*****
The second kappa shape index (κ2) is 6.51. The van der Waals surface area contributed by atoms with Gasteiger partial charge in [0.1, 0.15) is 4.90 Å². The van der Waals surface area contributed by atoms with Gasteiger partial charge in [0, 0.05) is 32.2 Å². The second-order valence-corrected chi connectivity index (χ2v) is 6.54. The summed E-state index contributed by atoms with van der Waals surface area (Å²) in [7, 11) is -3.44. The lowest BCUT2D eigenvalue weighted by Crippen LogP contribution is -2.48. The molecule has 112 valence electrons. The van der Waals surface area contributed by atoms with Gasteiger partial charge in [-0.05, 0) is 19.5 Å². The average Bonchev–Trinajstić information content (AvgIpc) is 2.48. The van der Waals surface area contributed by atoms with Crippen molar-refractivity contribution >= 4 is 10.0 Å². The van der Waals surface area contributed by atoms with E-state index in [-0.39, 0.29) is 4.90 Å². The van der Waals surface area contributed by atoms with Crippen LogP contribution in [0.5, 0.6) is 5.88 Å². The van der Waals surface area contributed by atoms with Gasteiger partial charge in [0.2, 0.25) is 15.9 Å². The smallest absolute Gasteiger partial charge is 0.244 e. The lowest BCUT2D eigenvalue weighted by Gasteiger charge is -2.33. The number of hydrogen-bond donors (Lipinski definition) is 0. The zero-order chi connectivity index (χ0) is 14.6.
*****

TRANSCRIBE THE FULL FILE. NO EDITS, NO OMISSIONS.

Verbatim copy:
The second kappa shape index (κ2) is 6.51. The van der Waals surface area contributed by atoms with Gasteiger partial charge in [0.1, 0.15) is 4.90 Å². The van der Waals surface area contributed by atoms with Gasteiger partial charge in [0, 0.05) is 32.2 Å². The second-order valence-corrected chi connectivity index (χ2v) is 6.54. The summed E-state index contributed by atoms with van der Waals surface area (Å²) in [7, 11) is -3.44. The lowest BCUT2D eigenvalue weighted by Crippen LogP contribution is -2.48. The molecule has 112 valence electrons. The van der Waals surface area contributed by atoms with Gasteiger partial charge in [-0.05, 0) is 19.5 Å². The average Bonchev–Trinajstić information content (AvgIpc) is 2.48. The van der Waals surface area contributed by atoms with Crippen molar-refractivity contribution >= 4 is 10.0 Å². The van der Waals surface area contributed by atoms with E-state index in [-0.39, 0.29) is 4.90 Å². The van der Waals surface area contributed by atoms with Crippen LogP contribution in [0.5, 0.6) is 5.88 Å². The van der Waals surface area contributed by atoms with Gasteiger partial charge in [0.2, 0.25) is 15.9 Å². The smallest absolute Gasteiger partial charge is 0.244 e. The lowest BCUT2D eigenvalue weighted by Gasteiger charge is -2.33. The number of hydrogen-bond donors (Lipinski definition) is 0. The zero-order chi connectivity index (χ0) is 14.6.